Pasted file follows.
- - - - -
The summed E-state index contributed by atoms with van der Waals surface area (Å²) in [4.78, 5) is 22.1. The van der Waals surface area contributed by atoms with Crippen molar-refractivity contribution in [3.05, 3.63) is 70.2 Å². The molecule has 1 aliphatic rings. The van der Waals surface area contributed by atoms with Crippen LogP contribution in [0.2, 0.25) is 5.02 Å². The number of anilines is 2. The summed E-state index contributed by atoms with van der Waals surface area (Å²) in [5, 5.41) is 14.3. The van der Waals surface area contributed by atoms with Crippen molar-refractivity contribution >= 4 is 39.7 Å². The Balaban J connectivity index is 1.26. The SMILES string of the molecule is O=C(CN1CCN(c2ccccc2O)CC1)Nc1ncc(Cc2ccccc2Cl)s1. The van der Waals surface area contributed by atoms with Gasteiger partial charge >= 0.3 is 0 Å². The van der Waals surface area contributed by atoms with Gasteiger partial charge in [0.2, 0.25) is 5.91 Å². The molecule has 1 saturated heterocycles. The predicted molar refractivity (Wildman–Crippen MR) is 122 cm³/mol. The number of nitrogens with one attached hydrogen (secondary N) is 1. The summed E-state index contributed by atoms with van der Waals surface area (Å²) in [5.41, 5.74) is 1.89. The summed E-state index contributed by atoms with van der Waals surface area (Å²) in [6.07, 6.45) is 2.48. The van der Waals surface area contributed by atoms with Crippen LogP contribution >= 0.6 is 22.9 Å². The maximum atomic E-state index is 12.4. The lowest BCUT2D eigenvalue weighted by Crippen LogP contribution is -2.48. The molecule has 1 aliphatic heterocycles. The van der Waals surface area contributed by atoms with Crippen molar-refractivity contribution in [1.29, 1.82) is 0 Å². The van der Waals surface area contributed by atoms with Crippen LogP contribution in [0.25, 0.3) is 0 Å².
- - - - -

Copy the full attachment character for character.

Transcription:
The summed E-state index contributed by atoms with van der Waals surface area (Å²) in [4.78, 5) is 22.1. The van der Waals surface area contributed by atoms with Crippen molar-refractivity contribution in [3.05, 3.63) is 70.2 Å². The molecule has 1 aliphatic rings. The van der Waals surface area contributed by atoms with Crippen LogP contribution in [0.2, 0.25) is 5.02 Å². The number of anilines is 2. The summed E-state index contributed by atoms with van der Waals surface area (Å²) in [5, 5.41) is 14.3. The van der Waals surface area contributed by atoms with Crippen molar-refractivity contribution >= 4 is 39.7 Å². The Balaban J connectivity index is 1.26. The SMILES string of the molecule is O=C(CN1CCN(c2ccccc2O)CC1)Nc1ncc(Cc2ccccc2Cl)s1. The van der Waals surface area contributed by atoms with Gasteiger partial charge >= 0.3 is 0 Å². The van der Waals surface area contributed by atoms with Gasteiger partial charge in [0.2, 0.25) is 5.91 Å². The molecule has 1 saturated heterocycles. The predicted molar refractivity (Wildman–Crippen MR) is 122 cm³/mol. The number of nitrogens with one attached hydrogen (secondary N) is 1. The summed E-state index contributed by atoms with van der Waals surface area (Å²) in [5.41, 5.74) is 1.89. The summed E-state index contributed by atoms with van der Waals surface area (Å²) in [6.07, 6.45) is 2.48. The van der Waals surface area contributed by atoms with Crippen LogP contribution >= 0.6 is 22.9 Å². The maximum atomic E-state index is 12.4. The lowest BCUT2D eigenvalue weighted by Crippen LogP contribution is -2.48. The molecule has 1 aliphatic heterocycles. The van der Waals surface area contributed by atoms with Crippen molar-refractivity contribution in [1.29, 1.82) is 0 Å². The van der Waals surface area contributed by atoms with Crippen LogP contribution in [0.25, 0.3) is 0 Å².